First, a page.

Earlier this month, a new mother made headlines after unexpectedly giving birth to a bouncing baby girl on board a Los Angeles-bound China Airlines flight, some 30,000 feet in the air.
The pregnant Taiwanese woman, who was reportedly eight weeks away from her due date, was traveling from Taipei to Los Angeles when her water broke. The passenger was six hours into the 19-hour flight across the Pacific, and although the pilot diverted the plane, the crew members had to request assistance from passengers.
Fortunately, a doctor who happened to be on board delivered the baby girl 30 minutes before the landing. However, as soon as the plane landed in Anchorage, Alaska, U.S. authorities immediately took the newborn away from her mother.
The woman – identified only by her surname Jian – was deported from the country. It is also likely that she will have to pay for the cost of diverting the flight to Alaska, which could be millions of Taiwanese dollars, according to Shanghaist.
“Compensation (to the airline) will likely be inevitable,” said Taiwan's Transportation Minister Chen Jian-yu.
Wondering how someone could be so cruel as to separate a mother from her newborn daughter? Well, there’s more to the story. Although the incident was initially reported as “miraculous” and “incredible,” the entire thing has since taken a dark twist.
Lucienne Chen, a former flight attendant with the China Airlines, took to Facebook to provide her account of the incident with information provided from the on-board cabin crew. As it turns out, Jian allegedly failed to inform staff that she was 36 weeks pregnant when she boarded the long-haul flight. As Taiwan’s aviation regulations dictate, expectant mother over 32 weeks require a doctor’s note to travel.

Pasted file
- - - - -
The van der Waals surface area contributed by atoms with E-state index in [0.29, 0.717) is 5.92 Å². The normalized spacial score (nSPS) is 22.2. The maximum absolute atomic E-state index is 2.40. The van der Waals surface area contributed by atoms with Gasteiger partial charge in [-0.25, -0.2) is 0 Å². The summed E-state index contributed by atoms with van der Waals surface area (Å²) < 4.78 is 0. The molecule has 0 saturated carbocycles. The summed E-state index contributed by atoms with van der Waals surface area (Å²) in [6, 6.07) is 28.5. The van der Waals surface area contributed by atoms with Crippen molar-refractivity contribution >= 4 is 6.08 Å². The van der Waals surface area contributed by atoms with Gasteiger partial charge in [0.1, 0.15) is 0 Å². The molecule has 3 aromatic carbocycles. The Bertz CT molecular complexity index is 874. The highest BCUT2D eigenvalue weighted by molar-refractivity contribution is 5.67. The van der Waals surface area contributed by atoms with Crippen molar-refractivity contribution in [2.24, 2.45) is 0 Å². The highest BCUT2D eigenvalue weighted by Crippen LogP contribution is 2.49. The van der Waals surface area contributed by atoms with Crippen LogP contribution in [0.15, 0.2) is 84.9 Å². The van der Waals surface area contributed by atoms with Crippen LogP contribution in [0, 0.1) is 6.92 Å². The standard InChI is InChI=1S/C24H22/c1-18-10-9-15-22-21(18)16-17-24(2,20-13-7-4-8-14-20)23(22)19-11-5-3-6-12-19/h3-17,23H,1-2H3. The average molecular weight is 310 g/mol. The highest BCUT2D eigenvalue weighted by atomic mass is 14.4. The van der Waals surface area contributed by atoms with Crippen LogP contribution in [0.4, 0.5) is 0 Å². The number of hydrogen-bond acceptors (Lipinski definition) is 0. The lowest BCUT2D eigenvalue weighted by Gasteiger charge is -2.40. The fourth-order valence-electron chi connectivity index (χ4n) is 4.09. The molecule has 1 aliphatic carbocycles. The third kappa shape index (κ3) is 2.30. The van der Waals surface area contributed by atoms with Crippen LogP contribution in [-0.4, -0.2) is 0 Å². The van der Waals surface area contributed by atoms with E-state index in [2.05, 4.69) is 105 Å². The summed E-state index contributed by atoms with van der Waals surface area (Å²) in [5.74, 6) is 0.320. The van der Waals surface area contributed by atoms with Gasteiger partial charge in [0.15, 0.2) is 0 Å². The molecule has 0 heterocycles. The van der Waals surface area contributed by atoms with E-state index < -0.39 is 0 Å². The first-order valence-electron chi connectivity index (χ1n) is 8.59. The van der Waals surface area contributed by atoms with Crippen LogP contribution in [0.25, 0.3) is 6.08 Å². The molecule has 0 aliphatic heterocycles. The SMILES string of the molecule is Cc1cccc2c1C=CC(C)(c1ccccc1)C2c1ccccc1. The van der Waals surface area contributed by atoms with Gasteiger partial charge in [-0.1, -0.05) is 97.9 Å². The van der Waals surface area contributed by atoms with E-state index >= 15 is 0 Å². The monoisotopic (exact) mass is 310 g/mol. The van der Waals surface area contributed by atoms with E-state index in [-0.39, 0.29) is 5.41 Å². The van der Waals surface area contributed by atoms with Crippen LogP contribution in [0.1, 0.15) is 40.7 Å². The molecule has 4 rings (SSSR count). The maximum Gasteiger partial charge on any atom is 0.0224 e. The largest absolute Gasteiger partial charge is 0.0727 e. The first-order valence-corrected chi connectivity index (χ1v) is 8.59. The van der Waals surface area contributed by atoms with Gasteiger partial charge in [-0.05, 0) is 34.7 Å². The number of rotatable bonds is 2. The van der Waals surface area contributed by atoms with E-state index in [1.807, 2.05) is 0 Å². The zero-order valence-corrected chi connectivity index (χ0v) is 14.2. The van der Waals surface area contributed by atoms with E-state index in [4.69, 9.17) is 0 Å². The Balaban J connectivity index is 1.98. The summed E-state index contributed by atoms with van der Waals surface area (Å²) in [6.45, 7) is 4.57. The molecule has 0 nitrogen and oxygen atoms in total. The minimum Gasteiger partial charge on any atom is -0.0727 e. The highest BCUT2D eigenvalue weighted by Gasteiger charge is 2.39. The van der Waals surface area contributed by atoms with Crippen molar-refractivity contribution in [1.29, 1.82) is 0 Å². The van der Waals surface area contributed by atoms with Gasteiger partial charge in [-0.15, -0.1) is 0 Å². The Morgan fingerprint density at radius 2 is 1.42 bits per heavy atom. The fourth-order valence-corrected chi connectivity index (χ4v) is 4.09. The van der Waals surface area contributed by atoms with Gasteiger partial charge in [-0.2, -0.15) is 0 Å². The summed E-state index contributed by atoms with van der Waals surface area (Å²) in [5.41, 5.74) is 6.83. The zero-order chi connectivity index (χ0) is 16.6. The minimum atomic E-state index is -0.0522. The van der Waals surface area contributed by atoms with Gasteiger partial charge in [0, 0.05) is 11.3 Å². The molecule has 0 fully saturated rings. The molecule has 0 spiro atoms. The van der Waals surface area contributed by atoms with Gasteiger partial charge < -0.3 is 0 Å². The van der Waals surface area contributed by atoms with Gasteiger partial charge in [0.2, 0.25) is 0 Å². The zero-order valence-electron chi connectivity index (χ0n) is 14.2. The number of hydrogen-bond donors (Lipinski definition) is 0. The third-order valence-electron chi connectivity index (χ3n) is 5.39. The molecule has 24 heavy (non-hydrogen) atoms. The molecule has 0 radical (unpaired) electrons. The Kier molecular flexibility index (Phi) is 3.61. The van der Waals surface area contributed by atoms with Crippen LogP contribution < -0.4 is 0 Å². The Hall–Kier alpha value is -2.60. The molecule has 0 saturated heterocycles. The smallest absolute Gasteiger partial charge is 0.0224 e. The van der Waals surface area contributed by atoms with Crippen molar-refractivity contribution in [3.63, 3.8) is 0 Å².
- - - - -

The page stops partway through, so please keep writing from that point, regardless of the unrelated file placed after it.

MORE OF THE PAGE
The lengthy social media post also claims that when the woman went into labor, she tried to hold off giving birth while repeatedly asking “Are we in U.S. airspace yet?”
Flight passenger Amira Rajput told ABC News that U.S .Customs and Border Protection agents boarded the plane after it landed in Alaska, requesting to see Jian's passport.
“He told me that this is something foreign women do, to try and deliver overseas for citizenship,” Rajput recalled. “This is a political issue. People die to come to this country.”
Jian’s daughter is now under the care of state authorities in Alaska while she has since been deported by the U.S. immigration authorities and separated from her newborn baby. However, upon returning to Taiwan, she allegedly told the local authorities that her daughter had been granted U.S. citizenship, though Customs and Border Protection officials declined to confirm the reports.
Apparently, people born on planes within 12 miles of the United States' territorial waters are eligible for U.S. citizenship at birth, according to a technical guidance document published by the State Department. However, instances like these clearly show that people are using this law to their advantage.
Check out flight crew’s viral reaction when the baby was born in the video below: